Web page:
Therefore there is such a thing as being saved from the Destroyer in Egypt and yet falling under his power in the desert.  The blood saves from being condemned at the same time as the world, but did not prevent carnal Christians in Corinth from losing their present life under the chastisement of the Lord (1 Cor. 11: 29-32).  To have received eternal redemption from eternal doom by the blood of Christ does not dispense with the need of continuous faith and obedience by the redeemed, if such are to enjoy present communion with their holy Father and escape severe chastisement.  To exactly the same effect are the solemn warnings in the parables of Christ and those in Hebrews.  The whole Word of God emphasizes the urgent need of a continuous faith and ceaseless obedience in the redeemed of the Lord.  Hence the force of the continuous tense in “eth”: heareth, believeth, eateth, drinketh, and the like words.  See John 4: 13, 14; 6: 54, 46: etc.  No backslidden Israelite or backslidden Christian ever has escaped loss and chastisement through redemption by the blood.


2. Blood does not take the place of food.


The same night that Israel sprinkled the blood they strengthened themselves for the coming hard trek by eating of the lamb and the unleavened bread.  Nor did this initial meal suffice for long: they took dough to make bread for the next meals (Ex. 12: 7-11, 34).  Nor could this provision last for all the journey; shortly, bread out of heaven was given.  Nor was one supply of this heavenly food adequate: the manna had to be gathered and eaten repeatedly and unfailingly.  For us Christ is the Lamb and the unleavened bread and the manna, to be appropriated by faith as the soul’s vital force (1 Cor. 5: 6-8; John 6); and he who would run and not be weary, walk and not faint, mount above obstacles on eagles’ wings, must nourish his soul daily in the words of the faith, even the words of the Lord Jesus, whether spoken by Old Testament prophets, or Himself when here, or by apostles and prophets who spake by the Spirit.  One may be sincerely relying upon the blood of Christ for salvation from perdition, yet be feeble and sick spiritually by not feeding upon Christ in the Word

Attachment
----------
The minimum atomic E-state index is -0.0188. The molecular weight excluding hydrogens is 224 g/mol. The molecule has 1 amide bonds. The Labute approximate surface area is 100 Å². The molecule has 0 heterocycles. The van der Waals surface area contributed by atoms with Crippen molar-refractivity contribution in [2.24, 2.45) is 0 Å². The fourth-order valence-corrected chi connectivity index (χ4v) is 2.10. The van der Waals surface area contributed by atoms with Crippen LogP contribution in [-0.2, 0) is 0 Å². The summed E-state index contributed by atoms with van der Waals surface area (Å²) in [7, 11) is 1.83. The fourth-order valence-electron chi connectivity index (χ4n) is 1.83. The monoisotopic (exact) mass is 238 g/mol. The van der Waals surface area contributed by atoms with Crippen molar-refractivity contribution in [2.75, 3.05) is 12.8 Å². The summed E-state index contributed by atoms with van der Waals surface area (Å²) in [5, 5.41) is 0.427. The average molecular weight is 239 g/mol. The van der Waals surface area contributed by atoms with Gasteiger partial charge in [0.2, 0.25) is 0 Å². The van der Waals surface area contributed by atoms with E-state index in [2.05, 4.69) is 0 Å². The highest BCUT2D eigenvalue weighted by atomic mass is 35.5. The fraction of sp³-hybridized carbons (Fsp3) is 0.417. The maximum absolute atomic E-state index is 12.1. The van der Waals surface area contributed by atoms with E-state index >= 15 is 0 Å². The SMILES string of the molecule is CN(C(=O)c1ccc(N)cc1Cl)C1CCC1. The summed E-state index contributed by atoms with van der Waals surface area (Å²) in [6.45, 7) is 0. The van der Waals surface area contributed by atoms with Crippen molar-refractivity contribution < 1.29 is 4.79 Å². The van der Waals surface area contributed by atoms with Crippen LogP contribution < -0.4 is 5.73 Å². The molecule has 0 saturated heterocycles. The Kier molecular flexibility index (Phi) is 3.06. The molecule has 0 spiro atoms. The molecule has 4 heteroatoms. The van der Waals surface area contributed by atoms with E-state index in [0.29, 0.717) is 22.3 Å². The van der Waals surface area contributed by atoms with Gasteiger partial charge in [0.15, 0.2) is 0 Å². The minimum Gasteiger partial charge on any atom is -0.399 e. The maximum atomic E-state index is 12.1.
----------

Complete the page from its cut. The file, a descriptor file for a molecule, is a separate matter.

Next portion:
3. The Blood does not dispense with discipline.


The classic instance of this is David after his lapse and recovery (2 Sam. 12: 12-14).  He was pardoned, his sin put away, the capital punishment remitted, and all this because God was able to give the repentant offender the benefit of the blood Jesus would shed.  But to the announcement of pardon the sentence was added that his child should die and the sword would harass his house to the end.  He had sinned publicly and had given great occasion to the enemies of his God to blaspheme, and that holy God was bound to vindicate His holiness and to show publicly that He does not tolerate sin in His people.  The after life of David showed that he humbly bowed to this severe chastisement and was benefited by it.